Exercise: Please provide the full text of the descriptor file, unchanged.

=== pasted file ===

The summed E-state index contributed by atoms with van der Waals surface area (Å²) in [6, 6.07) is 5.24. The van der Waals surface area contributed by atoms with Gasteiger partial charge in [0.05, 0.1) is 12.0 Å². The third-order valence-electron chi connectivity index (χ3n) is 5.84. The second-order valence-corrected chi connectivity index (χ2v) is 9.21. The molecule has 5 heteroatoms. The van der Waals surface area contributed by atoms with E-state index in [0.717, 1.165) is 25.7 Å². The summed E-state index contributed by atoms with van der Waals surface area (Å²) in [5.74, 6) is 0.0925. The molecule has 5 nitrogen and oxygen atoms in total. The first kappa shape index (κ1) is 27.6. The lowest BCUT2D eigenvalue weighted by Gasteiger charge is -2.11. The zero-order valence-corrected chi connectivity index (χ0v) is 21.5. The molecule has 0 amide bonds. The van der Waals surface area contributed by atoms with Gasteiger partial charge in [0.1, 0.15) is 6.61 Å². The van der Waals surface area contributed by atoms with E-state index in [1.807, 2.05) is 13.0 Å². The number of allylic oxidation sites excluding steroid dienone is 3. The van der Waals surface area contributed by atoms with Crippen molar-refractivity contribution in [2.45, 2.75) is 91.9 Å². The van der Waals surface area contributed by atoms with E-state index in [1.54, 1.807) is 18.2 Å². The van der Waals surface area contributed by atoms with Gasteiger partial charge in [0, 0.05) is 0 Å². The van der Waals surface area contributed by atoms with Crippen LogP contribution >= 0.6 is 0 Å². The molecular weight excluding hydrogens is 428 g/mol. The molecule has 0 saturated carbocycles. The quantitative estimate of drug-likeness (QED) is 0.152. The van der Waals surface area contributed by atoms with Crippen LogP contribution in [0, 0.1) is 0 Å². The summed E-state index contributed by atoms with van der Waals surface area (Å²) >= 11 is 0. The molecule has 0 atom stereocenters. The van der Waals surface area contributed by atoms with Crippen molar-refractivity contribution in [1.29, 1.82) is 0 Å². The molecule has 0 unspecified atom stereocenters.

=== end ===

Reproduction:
The summed E-state index contributed by atoms with van der Waals surface area (Å²) in [6, 6.07) is 5.24. The van der Waals surface area contributed by atoms with Gasteiger partial charge in [0.05, 0.1) is 12.0 Å². The third-order valence-electron chi connectivity index (χ3n) is 5.84. The second-order valence-corrected chi connectivity index (χ2v) is 9.21. The molecule has 5 heteroatoms. The van der Waals surface area contributed by atoms with E-state index in [0.717, 1.165) is 25.7 Å². The summed E-state index contributed by atoms with van der Waals surface area (Å²) in [5.74, 6) is 0.0925. The molecule has 5 nitrogen and oxygen atoms in total. The first kappa shape index (κ1) is 27.6. The lowest BCUT2D eigenvalue weighted by Gasteiger charge is -2.11. The zero-order valence-corrected chi connectivity index (χ0v) is 21.5. The molecule has 0 amide bonds. The van der Waals surface area contributed by atoms with Gasteiger partial charge in [0.1, 0.15) is 6.61 Å². The van der Waals surface area contributed by atoms with E-state index in [1.807, 2.05) is 13.0 Å². The number of allylic oxidation sites excluding steroid dienone is 3. The van der Waals surface area contributed by atoms with Crippen molar-refractivity contribution in [2.45, 2.75) is 91.9 Å². The van der Waals surface area contributed by atoms with E-state index in [1.54, 1.807) is 18.2 Å². The van der Waals surface area contributed by atoms with Gasteiger partial charge in [0, 0.05) is 0 Å². The van der Waals surface area contributed by atoms with Crippen LogP contribution >= 0.6 is 0 Å². The molecular weight excluding hydrogens is 428 g/mol. The molecule has 0 saturated carbocycles. The quantitative estimate of drug-likeness (QED) is 0.152. The van der Waals surface area contributed by atoms with Crippen LogP contribution in [0, 0.1) is 0 Å². The summed E-state index contributed by atoms with van der Waals surface area (Å²) >= 11 is 0. The molecule has 0 atom stereocenters. The van der Waals surface area contributed by atoms with Crippen molar-refractivity contribution in [1.29, 1.82) is 0 Å². The molecule has 0 unspecified atom stereocenters.